Biden scolded, “Democrats sided with the American people and every single Republican in the Congress sided with the special interests in this, every single one.” He continued:
“Remember, every single Republican in Congress voted against this bill — every single Republican in Congress voted against lowering prescription drug prices, against lowering health care costs, against the fairer tax system. Every single Republican, every single one, voted against tackling the climate crisis, against lowering our energy cost, against creating good paying jobs.”
Among leading GOP figures who have expressed skepticism over this law is Senate Minority Leader Mitch McConnell (R-KY), who opined:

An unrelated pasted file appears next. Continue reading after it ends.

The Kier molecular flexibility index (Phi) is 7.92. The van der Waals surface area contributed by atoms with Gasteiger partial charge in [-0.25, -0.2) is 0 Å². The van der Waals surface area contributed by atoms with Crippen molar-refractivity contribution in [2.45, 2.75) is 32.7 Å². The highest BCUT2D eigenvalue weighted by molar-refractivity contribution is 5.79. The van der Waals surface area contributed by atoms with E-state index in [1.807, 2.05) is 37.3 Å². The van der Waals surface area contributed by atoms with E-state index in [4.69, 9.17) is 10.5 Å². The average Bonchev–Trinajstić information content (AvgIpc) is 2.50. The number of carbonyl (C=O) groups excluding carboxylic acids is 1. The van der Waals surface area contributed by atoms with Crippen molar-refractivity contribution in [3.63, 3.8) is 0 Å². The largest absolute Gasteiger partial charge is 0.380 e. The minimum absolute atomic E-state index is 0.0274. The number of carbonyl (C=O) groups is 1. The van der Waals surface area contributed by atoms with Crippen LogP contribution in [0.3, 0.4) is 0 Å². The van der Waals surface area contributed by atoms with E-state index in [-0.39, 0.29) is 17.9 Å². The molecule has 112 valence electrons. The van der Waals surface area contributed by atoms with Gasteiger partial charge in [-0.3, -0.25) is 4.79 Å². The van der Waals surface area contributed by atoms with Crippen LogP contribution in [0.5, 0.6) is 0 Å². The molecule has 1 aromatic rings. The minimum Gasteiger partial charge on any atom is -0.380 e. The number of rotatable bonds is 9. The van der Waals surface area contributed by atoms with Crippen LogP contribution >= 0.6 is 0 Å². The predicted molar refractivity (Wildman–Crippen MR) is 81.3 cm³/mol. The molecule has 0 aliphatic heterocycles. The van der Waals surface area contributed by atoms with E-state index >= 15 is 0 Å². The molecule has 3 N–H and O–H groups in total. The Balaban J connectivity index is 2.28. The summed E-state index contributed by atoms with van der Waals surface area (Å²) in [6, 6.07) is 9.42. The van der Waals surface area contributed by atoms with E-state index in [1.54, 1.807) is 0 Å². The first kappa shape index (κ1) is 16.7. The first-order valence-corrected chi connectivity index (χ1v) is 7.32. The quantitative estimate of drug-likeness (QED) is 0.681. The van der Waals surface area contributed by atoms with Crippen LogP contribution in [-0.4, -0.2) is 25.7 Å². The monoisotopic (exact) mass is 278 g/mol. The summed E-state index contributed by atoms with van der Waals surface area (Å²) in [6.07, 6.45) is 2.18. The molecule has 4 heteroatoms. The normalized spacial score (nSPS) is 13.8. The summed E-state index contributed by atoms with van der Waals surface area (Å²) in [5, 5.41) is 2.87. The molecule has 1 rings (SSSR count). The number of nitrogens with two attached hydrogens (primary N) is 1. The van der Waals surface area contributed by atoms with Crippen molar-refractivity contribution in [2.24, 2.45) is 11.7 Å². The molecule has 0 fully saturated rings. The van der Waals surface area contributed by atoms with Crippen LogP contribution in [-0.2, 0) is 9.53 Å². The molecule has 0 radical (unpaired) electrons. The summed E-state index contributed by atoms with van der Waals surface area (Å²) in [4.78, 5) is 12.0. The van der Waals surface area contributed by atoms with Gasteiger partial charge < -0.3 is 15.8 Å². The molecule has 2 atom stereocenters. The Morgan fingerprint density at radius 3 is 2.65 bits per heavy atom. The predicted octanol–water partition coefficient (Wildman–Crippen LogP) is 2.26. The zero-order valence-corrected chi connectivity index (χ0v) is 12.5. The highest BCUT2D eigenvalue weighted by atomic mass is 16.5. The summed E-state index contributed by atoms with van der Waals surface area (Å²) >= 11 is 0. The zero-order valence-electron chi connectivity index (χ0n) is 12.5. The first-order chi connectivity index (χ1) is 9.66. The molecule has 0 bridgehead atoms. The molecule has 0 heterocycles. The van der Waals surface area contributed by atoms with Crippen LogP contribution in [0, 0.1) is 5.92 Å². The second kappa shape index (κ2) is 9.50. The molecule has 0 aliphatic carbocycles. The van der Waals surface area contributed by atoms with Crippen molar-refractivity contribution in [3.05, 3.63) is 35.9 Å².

“Democrats’ response to the recession they caused is giant job-killing tax hikes and doubling the IRS. Democrats’ response to the energy crisis they’ve exacerbated is a war on American fossil fuel to fund Green New Deal giveaways for their rich friends.
“Democrats have proven over and over they simply do not care about middle-class families’ priorities. They have spent 18 months proving that. They just spent hundreds of billions of dollars to prove it again.”
In a bid to convince Dems not to pass the act, 230 economists sent a letter to House and Senate leaders, saying it will only contribute to rising inflation and stifling the economy. They called the Inflation Reduction Act “inaptly named,” saying it “would do nothing of the sort and instead would perpetuate the same fiscal policy errors that have helped precipitate the current troubling economic climate.” The letter, dated Aug. 2, was signed by, among others, professors from Columbia, Virginia, Duke, and Princeton universities as well as the University of Chicago.